“It was not long before I realised that wherries and their skippers move in the same difficult and fallible world as the rest of us. On one occasion we set off from Coltishall Green and Albion, no doubt hampered by the lack of strength and expertise of a schoolboy crew on the quants, blew down to looard onto a large tree which overhung the river. Some quite sizeable branches crashed into the water and a confetti shower of leaves descended onto the hatches. The tree was clearly getting the worst of it and an irate lady scuttled down her back garden and told Nat, in no uncertain terms, that she entertained some doubts about his competence and suggested he would have done better to have used the other side of the river. Nat replied, with equal conviction, that she should not concern herself with matters beyond her comprehension and reminded her of the penalties the River Commissioners were empowered to impose on those who allowed their trees to obstruct the navigation. (These were not the exact words used by either party)”.
Nat was both the first and last of a breed. He was the last of Albion‘s skippers who had sailed cargo-carrying wherries for a living, but the first who had constantly to put up with the curiosity and ignorance of a charter party rather than the weighty silence of sugar beet. He showed a remarkable patience and tolerance towards the youngsters aboard Albion, and always found time to answer their questions.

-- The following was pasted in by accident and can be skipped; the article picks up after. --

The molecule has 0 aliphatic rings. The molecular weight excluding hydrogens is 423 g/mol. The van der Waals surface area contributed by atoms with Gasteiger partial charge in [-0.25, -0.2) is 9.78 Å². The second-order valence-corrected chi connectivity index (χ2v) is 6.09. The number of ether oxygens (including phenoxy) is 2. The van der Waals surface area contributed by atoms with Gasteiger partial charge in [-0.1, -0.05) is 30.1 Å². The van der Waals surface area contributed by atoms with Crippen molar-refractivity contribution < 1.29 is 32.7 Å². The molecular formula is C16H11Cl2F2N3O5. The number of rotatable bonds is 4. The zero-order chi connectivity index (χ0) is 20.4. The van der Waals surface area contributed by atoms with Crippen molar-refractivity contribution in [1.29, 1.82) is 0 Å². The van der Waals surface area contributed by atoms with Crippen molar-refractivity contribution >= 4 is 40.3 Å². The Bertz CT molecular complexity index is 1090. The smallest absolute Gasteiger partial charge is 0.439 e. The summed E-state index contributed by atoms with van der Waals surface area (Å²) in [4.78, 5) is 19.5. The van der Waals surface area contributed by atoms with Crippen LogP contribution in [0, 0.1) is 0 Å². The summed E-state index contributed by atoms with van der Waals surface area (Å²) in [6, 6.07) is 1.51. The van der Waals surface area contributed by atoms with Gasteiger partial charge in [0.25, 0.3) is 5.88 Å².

The lack of weight and experience in such a crew must have made his job extremely difficult, for sometimes the adult leaders of the party were less use than their charges. I recall Nat being temporarily astonished and shocked beyond words when an anoraked schoolteacher confessed that he could not tie a reef knot. When Nat recovered, his response was something like –
“Is there anything you do know how to do?”
Nat was always ready to explain the intricacies of the handling of the wherry if asked. His tour-de-force was a lengthy, detailed and (to me) incomprehensible monologue on the exact method for slipping, and re-shipping Albion‘s slipping-keel. In the same way as a new apprentice is sometimes sent for a bucket of compressed air, we would sometimes be able to con someone to go and ask Nat how one went about slipping the keel, and enjoy watching as Nat’s explanation gathered weight, and the stunned questioner was fastened by his glittering eye.